Salary Sweet Spot
Hayward’s salary on DK has been all over the place this season. He’s reached a low of $6,600 and a high of $8,700 through 59 games, though his salary has remained on the cheap end lately. Overall, Hayward hasn’t been priced above $8,000 since January. He’s averaged 37.15 DK points per game this season, which implies he should be priced at $7,900. Hayward’s salary opened up at $7,300 after the All-Star break, so it’s still fair to say he’s a bit underpriced at the moment.
Hayward has been priced much more tightly on FanDuel this season. He’s reached a low of $7,100 and a high of $8,100, though he’s been priced above $7,500 since the beginning of February. Hayward has averaged 34.9 FD points per game this season, and this implies he should be priced at $8,400. Like on DK, Hayward has been generally underpriced on FD this season.
Hayward’s presence on the court hasn’t led to many notable Jazz teammates thriving:
Of his top-four teammates in DK Plus/Minus Differential, only Shelvin Mack has averaged over 20 minutes per game. Mack has been a solid contributor off the bench, though he’s failed to surpass 20 points in a game even once this season and won’t be a playable DFS option on most nights. It’s not surprising that Hayward’s presence on the court hasn’t made a huge impact on his notable teammates, as Hayward has averaged just 3.5 assists per game this season – his lowest mark since 2012.
We see some more familiar names when we take a look at how the Jazz have performed with Hayward off the court this season:
Rodney Hood has been the clear beneficiary when Hayward has missed time this season. While Hood is technically a shooting guard, he’s able to seamlessly take over as the team’s top wing thanks to his 6’8″ frame. Trey Lyles, Dante Exum, and Boris Diaw have also produced solid value with Hayward off the court, though none of those players are averaging over 19 minutes per game this season.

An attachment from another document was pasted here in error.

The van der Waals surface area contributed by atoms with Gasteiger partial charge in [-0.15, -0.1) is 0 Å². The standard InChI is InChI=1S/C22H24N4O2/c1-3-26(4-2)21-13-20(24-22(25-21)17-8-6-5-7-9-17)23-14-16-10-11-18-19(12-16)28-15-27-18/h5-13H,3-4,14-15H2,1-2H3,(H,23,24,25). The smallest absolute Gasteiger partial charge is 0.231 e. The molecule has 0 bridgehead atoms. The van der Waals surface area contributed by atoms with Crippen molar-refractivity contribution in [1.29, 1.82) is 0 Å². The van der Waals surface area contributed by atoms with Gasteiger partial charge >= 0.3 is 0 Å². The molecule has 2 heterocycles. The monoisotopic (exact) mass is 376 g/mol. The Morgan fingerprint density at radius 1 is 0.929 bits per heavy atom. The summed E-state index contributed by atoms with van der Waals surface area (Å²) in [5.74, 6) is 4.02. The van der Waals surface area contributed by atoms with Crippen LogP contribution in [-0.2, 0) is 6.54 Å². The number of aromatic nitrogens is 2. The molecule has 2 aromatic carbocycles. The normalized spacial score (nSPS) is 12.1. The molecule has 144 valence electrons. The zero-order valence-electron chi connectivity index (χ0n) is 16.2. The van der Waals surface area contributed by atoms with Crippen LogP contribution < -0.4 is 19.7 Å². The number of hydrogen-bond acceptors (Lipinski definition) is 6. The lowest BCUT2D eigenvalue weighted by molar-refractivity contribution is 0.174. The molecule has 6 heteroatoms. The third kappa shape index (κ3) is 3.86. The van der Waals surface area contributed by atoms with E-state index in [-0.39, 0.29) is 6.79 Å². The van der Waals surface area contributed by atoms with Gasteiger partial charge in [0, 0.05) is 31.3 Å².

Just as Hood dominates when Hayward leaves the court, Hayward has crushed when Hood has been out:
Hayward and Hood have both proven to be solid options when playing without each other. Despite their (DFS) hatred for each other, Hood and Hayward have both thrived without Rudy Gobert on the court:
Both Hood and Hayward have become larger parts of the Jazz offense when Gobert sits. The result has been that both players have crushed their value without the focal point of the Jazz’s defense. It’s clear that the Jazz aren’t a better team without Gobert on the court, but Hayward and Hood have both largely benefited from his absence.
Stacking the Jazz
Below is the average production for the Jazz during Hayward’s 10 best fantasy performances of the past two seasons, first on FanDuel and then on DraftKings.
Hayward may present a lot of value with Gobert off the court, but it’s clear that stacking Hayward with one of his frontcourt monsters is the way to go. Derrick Favors and Gobert have both crushed their implied value during Hayward’s top-10 fantasy performances of the past three seasons. The early returns on a Hayward-Joe Johnson or –George Hill stack have been promising, though neither has started more than 35 games with the Jazz. Our previous findings in the On/Off section hold true, as Hood has struggled during Hayward’s best fantasy performances.
Hayward will be a free agent in 2018, and he’ll be one of the most desired players on the market. The Jazz have the slowest pace in the league, per NBA.com, but this hasn’t stopped Hayward from establishing himself as one of the most feared scorers in the league. His shooting prowess has proven to be effective both at home and on the road, though he’s historically struggled as a large underdog and on the back end of a road back-to-back. Still, Hayward’s consistency is one of his best attributes, and he’s repeatedly smashed value when his salary has dropped by $500 or more.
Look to utilize Hayward while his salary remains below $8,000 on DK and FD. Look to stack him with one of his frontcourt teammates, specifically either Gobert or Favors.